Suicide and the Sensitive Heart: Why It Is Time for Us to be Vigilant

I go to a women’s gym five or six days a week, and always at 8 a.m. so that I can meet up with my buddies. We exercise our tongues as much as our bodies (more), and we call ourselves The Women’s Support Group. We share each others’ problems, offer lots of sympathies and a fair bit of gratuitous advice, and we have plenty of good laughs.

This morning, however, we had a more serious discussion.

A friend of mine who is on the faculty of Rice University was talking about one of her students, who was devastated to learn just yesterday that a childhood friend of his, only seventeen, had committed suicide. He had no details, no how or why, but he surmised that she was very nervous about her SAT exams which were looming.

We all expressed our shock and offered sympathy, and it got me thinking about the other suicides I have encountered.

The twenty-something best friend of the daughter of another friend of mine killed herself last year for no apparent reason. Then I remembered the medical doctor friend I had a few years ago who had been planning his suicide for years, and then one day he did it, while his wife was away from home. He put a shotgun in his mouth and pulled the trigger. Spiraling ever down, I remembered next a young friend going home to visit her mother and finding her hanging from the attic trapdoor at the top of the stairs. How would she ever delete that image from her mind?

We were all saying how difficult it was to understand the depths of a person’s despair to bring them to this violent act, particularly when they are young, and their whole life stretches in front of them. Surely they can have no idea of the violence their act inflicts on their friends and family? And it is hard to understand, and sometimes impossible to prevent this from happening because we are not in another person’s head and cannot feel what they are feeling.

This line of thought ultimately led me back to when I too attempted suicide when I was eighteen.

I was in college in England at the time, and during my first term, I was mercilessly bullied by another girl, whose name will live in my memory forever in ignominy: Margaret. I am an only child, had led a pretty protected life, was living away from home for the first time, sharing a room with five other girls (absolute bloody hell), one of whom was Margaret.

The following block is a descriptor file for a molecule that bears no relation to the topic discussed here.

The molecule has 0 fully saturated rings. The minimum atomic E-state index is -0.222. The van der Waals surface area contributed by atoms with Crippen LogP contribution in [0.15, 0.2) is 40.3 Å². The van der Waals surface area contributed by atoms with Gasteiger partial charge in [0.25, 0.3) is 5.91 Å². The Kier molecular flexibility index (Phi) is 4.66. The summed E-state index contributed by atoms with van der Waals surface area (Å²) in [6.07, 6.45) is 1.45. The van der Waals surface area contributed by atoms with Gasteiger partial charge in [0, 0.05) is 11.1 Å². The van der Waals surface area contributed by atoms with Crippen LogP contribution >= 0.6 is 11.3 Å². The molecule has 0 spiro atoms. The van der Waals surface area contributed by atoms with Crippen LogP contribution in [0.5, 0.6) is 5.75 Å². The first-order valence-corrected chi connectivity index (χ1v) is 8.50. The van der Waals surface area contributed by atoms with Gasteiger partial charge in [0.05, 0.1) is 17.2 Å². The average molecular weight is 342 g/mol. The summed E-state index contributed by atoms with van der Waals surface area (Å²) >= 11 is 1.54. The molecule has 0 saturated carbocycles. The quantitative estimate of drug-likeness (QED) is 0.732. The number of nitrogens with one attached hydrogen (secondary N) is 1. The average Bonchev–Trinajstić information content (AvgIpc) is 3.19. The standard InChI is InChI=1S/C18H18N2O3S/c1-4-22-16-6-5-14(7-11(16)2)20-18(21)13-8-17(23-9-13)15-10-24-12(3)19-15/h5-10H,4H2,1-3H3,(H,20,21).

One Friday night I decided I just couldn’t cope with her cruelty any more. I went to bed early, tipped a bottle of aspirin into my hand and knocked back handfuls of them, but I guess not the whole bottle because I’m here to tell the tale. Fortunately, the result was a wonderful night’s sleep, and I woke up refreshed and more optimistic, went into the nearby town on my bicycle, and bought myself a new dress!

The darkness had passed, and on the last day of that first term, I had my sweet revenge on Margaret. That was when the worm began to turn, and I started to stick up for myself.

At this point, I was immersed in my inner journey at the gym and was not paying attention to the general conversation. That early experience led me to remember the last time the thought of suicide came into my head. I was thirty-seven, and ten years into my marriage was feeling trapped, miserable, and desperate. I went out on the balcony of the fifth-floor apartment where we were living in Washington DC and looked down at the street below.

I wondered if I would be killed if I jumped from that height, or merely maimed and perhaps paraplegic for the rest of my life. All I know is that I was very, very unhappy, felt I had made an irrevocable mistake, and I seriously considering jumping. This time too, I was saved from myself by The Voice.